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Don’t rush to the tip when it reopens, householders urged

Many councils have seen reductions to their waste teams, as staff self-isolate and collections are disrupted by the need for social distancing.

Householders are being urged not to rush to the dumps when they reopen, amid concerns over long queues of people trying to get rid of lockdown rubbish.

Many household waste and recycling centres are closed during the lockdown because they could not be operated within social distancing rules and to allow councils to focus on household waste collections.

The Government has since said it wants to see councils reopen tips, with social distancing in place, while residents should only go if their journey is essential.

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People queue in their cars outside a household waste recycling plant in Manchester (Peter Byrne/PA)

People queue in their cars outside a household waste recycling plant in Manchester (Peter Byrne/PA)

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People queue in their cars outside a household waste recycling plant in Manchester (Peter Byrne/PA)

Closure of tips and curbs on some waste collections, along with more waste being generated by people embarking on spring clean clear-outs, DIY projects and gardening, has raised concerns over an increase in fly-tipping.

Greater Manchester is one of the areas where tips have reopened, with a system alternating the days vehicles are allowed to attend depending on whether their car number plate ends in an even or odd number.

Long queues have been reported and across the country residents are being urged by councils to avoid rushing to the tip when they begin to reopen – and instead to “reduce, reuse and recycle” their rubbish wherever possible.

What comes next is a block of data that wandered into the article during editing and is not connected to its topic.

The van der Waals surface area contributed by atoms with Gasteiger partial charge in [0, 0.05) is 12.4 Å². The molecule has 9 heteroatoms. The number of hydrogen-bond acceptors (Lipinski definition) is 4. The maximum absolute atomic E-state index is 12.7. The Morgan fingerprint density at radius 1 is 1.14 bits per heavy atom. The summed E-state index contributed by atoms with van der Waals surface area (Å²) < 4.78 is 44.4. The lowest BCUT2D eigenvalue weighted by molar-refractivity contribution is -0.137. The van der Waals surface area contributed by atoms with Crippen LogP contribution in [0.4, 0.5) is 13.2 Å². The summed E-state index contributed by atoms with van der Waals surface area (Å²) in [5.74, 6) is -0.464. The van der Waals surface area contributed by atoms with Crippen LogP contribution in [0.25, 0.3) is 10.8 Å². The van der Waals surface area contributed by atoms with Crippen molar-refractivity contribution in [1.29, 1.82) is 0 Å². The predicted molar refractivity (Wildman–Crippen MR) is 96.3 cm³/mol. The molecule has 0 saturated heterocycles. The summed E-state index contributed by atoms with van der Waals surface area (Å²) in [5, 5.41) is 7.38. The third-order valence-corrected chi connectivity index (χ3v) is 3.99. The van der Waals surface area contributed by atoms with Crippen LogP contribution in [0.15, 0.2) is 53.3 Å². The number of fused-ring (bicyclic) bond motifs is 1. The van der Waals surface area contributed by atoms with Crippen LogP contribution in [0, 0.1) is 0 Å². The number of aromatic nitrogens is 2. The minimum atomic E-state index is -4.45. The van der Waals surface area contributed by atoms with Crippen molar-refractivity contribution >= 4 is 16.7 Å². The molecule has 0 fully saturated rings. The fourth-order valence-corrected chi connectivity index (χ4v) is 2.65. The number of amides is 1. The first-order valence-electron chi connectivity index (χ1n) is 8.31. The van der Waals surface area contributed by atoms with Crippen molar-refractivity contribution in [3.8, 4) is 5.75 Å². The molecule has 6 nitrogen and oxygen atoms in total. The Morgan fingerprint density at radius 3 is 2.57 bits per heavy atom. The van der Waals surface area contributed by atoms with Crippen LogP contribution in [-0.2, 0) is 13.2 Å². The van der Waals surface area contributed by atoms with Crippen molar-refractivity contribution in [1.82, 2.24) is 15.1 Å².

The District Councils’ Network and County Councils’ Network have issued the warning as they fear a surge in demand.

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The lockdown has seen increased fly tipping (Essex Police)

The lockdown has seen increased fly tipping (Essex Police)

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The lockdown has seen increased fly tipping (Essex Police)

As centres are expected to gradually reopen over the next few weeks, not everyone will be able to dump their rubbish if there are high numbers of people queuing to get in, the council bodies warn.

They say nearly all councils have reported higher than usual levels of waste in recent weeks, but about nine out of 10 (89%) are continuing to operate normal “black bag” collections, with the remainder seeing only minor disruptions.

Four-fifths of recycling collections continue to operate as normal and two-thirds of food waste collections are going ahead at they would normally do.

But less than a third of councils are operating a normal bulky waste collection.

Many councils have seen reductions to their waste teams, as staff self-isolate and collections are disrupted by the need for social distancing.

Dan Humphreys, from the District Councils’ Network, said: “We appreciate how hard people have been working to keep on top of waste but we would like to stress that it won’t be possible for everyone to suddenly get rid of any rubbish they have built up over recent weeks all in one go.”

Sam Corcoran, communities and environment spokesman for the County Councils Network, said: “We would encourage residents to only take a trip to their recycling centre if absolutely necessary, reusing or recycling items using kerbside collections wherever possible.”

An Environment Department (Defra) spokesperson said: “During this challenging time, people should only visit a waste and recycling centre if the journey is essential, in accordance to the latest social-distancing guidelines.

“We are working closely with local authorities and the waste industry to see how we can re-open these sites in the coming weeks, to make sure waste collections are prioritised appropriately and that all parts of the waste system continue to run as smoothly as possible.

“Local authorities should maintain black bag collections and prevent waste from building up to protect the environment and public health.”

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